The Millennium bug will cost the UK insurance industry billions of pounds despite including disclaimers in their policies, warns a Year 2000 solutions provider.
Richard Coppel, chief executive of Prove It 2000, claimed that unless insurers take a more proactive role in tackling the Y2K problem they will feel the cost more than any other industry.
Coppel claims the insurance industry has viewed the problem from the wrong perspective and introduced disclaimers to protect them from shelling out on Y2K damages.
?The disclaimers actually put insurance companies in a worse situation as companies will claim against their standard loss of data policy and in most cases it will be up to the insurers to prove that it was caused by the Year 2000 problem,? he said.
?It?s a case of double jeopardy,? he added, saying that most companies will end up having to pay out despite the disclaimer.
Suzanne Moore from the Association of British Insurers does not expect the cost to insurers to be anywhere near the amount claimed by Prove It 2000. ?We have no idea how many false claims insurers will receive, but we expect that insurers will have people dedicated to finding out what actually causes each problem.?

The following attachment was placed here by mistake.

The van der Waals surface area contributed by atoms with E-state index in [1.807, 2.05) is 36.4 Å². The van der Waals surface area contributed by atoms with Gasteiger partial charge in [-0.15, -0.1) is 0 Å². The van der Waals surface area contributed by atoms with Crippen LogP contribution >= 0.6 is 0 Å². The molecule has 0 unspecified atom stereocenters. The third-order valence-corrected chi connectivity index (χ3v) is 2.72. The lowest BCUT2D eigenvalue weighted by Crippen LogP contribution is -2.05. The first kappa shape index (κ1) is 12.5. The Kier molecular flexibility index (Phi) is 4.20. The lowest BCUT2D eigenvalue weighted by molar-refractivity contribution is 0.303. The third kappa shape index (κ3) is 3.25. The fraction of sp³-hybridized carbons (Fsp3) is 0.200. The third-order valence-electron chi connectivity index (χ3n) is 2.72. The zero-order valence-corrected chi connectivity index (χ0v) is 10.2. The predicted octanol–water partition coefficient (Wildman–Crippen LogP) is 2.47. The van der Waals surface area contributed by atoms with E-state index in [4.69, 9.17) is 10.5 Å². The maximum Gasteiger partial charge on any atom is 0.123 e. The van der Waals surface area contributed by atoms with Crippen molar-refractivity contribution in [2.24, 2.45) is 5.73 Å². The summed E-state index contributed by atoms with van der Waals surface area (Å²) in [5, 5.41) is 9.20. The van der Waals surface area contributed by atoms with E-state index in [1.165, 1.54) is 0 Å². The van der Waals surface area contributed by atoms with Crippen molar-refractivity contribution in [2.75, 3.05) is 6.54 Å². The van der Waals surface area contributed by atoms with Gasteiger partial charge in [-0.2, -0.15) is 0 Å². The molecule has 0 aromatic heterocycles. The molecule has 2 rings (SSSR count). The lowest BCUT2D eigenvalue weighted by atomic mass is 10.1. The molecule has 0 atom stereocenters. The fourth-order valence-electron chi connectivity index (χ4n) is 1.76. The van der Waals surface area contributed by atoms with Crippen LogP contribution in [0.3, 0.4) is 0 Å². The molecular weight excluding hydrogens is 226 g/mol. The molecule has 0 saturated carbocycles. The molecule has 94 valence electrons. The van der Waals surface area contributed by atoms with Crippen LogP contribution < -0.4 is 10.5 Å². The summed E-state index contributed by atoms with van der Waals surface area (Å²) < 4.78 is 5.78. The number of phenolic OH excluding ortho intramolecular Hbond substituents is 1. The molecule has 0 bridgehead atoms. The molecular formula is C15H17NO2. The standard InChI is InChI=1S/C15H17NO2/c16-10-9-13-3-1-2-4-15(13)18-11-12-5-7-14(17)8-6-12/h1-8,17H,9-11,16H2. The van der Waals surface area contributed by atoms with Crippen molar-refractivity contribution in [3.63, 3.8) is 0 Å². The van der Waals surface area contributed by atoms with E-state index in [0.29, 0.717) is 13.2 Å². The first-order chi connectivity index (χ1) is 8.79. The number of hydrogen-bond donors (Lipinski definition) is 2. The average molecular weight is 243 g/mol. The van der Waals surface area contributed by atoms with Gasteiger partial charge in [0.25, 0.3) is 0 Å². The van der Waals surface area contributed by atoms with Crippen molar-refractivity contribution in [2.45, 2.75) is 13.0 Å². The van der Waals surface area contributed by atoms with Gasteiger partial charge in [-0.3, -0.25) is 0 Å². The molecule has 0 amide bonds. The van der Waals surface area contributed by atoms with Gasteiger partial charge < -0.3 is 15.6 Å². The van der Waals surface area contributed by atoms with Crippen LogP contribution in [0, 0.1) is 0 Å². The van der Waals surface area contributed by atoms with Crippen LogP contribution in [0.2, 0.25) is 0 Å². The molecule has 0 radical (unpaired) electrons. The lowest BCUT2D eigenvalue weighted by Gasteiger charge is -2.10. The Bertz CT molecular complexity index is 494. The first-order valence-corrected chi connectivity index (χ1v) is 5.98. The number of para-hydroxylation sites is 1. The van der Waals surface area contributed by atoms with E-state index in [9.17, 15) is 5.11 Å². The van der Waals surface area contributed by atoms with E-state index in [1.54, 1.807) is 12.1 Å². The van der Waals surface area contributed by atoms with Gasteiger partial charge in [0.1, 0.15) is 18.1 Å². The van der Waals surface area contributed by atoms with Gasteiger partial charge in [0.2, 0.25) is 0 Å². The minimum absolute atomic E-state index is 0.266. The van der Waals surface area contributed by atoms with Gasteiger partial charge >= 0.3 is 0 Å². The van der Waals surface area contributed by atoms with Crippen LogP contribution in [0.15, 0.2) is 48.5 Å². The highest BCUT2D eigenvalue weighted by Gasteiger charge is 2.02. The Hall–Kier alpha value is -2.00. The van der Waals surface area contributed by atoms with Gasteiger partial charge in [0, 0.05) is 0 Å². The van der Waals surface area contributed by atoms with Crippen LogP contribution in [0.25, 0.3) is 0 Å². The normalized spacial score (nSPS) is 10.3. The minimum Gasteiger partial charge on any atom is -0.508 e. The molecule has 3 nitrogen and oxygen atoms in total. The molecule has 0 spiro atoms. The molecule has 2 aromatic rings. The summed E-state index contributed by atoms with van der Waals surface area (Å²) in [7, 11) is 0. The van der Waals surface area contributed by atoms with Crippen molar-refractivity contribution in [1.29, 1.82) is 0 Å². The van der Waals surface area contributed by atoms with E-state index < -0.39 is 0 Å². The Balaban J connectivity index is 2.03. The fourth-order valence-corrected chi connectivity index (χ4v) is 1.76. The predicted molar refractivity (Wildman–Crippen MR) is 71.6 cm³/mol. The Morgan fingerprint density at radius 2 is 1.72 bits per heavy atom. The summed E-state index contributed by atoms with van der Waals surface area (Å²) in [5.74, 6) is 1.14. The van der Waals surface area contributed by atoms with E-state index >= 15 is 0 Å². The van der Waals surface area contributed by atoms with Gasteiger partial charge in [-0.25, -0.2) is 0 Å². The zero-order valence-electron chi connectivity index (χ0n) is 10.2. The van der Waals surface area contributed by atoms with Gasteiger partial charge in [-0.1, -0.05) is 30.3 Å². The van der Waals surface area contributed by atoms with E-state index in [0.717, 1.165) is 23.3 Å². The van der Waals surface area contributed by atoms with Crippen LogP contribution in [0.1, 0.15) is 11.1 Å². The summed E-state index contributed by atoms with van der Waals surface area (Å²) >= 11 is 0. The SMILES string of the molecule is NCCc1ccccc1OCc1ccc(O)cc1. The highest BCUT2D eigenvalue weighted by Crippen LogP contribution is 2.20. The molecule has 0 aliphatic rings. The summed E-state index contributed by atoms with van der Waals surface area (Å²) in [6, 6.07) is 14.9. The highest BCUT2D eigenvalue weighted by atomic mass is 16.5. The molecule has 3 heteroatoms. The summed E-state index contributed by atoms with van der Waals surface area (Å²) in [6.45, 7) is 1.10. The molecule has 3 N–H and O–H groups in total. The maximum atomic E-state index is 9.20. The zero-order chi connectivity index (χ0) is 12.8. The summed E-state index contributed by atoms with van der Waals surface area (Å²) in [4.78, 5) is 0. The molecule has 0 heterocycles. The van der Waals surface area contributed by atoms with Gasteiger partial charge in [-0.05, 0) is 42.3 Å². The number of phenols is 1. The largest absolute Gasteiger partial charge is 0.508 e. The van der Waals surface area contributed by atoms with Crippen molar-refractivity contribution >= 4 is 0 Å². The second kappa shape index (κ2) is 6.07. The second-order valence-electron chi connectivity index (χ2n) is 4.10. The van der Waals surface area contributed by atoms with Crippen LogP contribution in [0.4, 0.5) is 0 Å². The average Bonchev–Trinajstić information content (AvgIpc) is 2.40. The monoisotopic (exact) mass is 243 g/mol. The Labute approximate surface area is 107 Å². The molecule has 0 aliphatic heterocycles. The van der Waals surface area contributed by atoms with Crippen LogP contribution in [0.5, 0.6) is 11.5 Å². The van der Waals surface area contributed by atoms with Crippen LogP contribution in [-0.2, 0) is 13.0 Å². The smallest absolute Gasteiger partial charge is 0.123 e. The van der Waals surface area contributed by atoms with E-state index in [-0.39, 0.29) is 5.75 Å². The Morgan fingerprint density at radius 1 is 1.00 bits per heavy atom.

Coppel believes insurers are in the perfect position to help tackle the problem and should work with experts to devise a checklist that is specific to the Millennium problem.
The problem lies in the fact that for many the Y2K issue is just too complex to deal with, but Coppel insists that companies must stop shying away from the problem.
?If they don?t take action now then they will face hundreds of billions of pounds worth of claims, while missing out on a real commercial opportunity,? said Coppel.
Geoengineering on the sea floor near glaciers would form a new ice shelf to prevent melting
Alterations in capillary blood flow can be caused by body position change
Curiosity rover is in 'normal mode' but not transmitting scientific data back to base
NatWest outage comes a day after Barclays' IT systems shut out customers and staff